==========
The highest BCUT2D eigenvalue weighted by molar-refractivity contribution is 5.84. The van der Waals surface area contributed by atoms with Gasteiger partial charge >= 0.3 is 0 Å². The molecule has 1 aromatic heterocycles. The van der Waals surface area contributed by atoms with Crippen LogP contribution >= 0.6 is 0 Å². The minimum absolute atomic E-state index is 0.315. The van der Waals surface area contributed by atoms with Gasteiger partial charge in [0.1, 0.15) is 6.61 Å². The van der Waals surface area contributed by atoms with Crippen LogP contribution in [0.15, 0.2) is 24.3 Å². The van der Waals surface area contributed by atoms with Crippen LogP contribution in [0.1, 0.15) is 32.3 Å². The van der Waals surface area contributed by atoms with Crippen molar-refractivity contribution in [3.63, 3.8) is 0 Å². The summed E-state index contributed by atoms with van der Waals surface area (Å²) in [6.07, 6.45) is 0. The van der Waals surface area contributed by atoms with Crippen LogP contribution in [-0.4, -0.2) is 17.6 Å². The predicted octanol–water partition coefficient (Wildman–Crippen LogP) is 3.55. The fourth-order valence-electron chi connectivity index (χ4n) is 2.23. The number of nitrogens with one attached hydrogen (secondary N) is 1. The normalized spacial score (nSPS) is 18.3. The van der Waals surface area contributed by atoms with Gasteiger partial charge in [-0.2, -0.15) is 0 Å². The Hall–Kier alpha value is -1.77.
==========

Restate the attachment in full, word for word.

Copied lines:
The highest BCUT2D eigenvalue weighted by molar-refractivity contribution is 5.84. The van der Waals surface area contributed by atoms with Gasteiger partial charge >= 0.3 is 0 Å². The molecule has 1 aromatic heterocycles. The van der Waals surface area contributed by atoms with Crippen LogP contribution >= 0.6 is 0 Å². The minimum absolute atomic E-state index is 0.315. The van der Waals surface area contributed by atoms with Gasteiger partial charge in [0.1, 0.15) is 6.61 Å². The van der Waals surface area contributed by atoms with Crippen LogP contribution in [0.15, 0.2) is 24.3 Å². The van der Waals surface area contributed by atoms with Crippen LogP contribution in [0.1, 0.15) is 32.3 Å². The van der Waals surface area contributed by atoms with Crippen molar-refractivity contribution in [3.63, 3.8) is 0 Å². The summed E-state index contributed by atoms with van der Waals surface area (Å²) in [6.07, 6.45) is 0. The van der Waals surface area contributed by atoms with Crippen LogP contribution in [-0.4, -0.2) is 17.6 Å². The predicted octanol–water partition coefficient (Wildman–Crippen LogP) is 3.55. The fourth-order valence-electron chi connectivity index (χ4n) is 2.23. The number of nitrogens with one attached hydrogen (secondary N) is 1. The normalized spacial score (nSPS) is 18.3. The van der Waals surface area contributed by atoms with Gasteiger partial charge in [-0.2, -0.15) is 0 Å². The Hall–Kier alpha value is -1.77.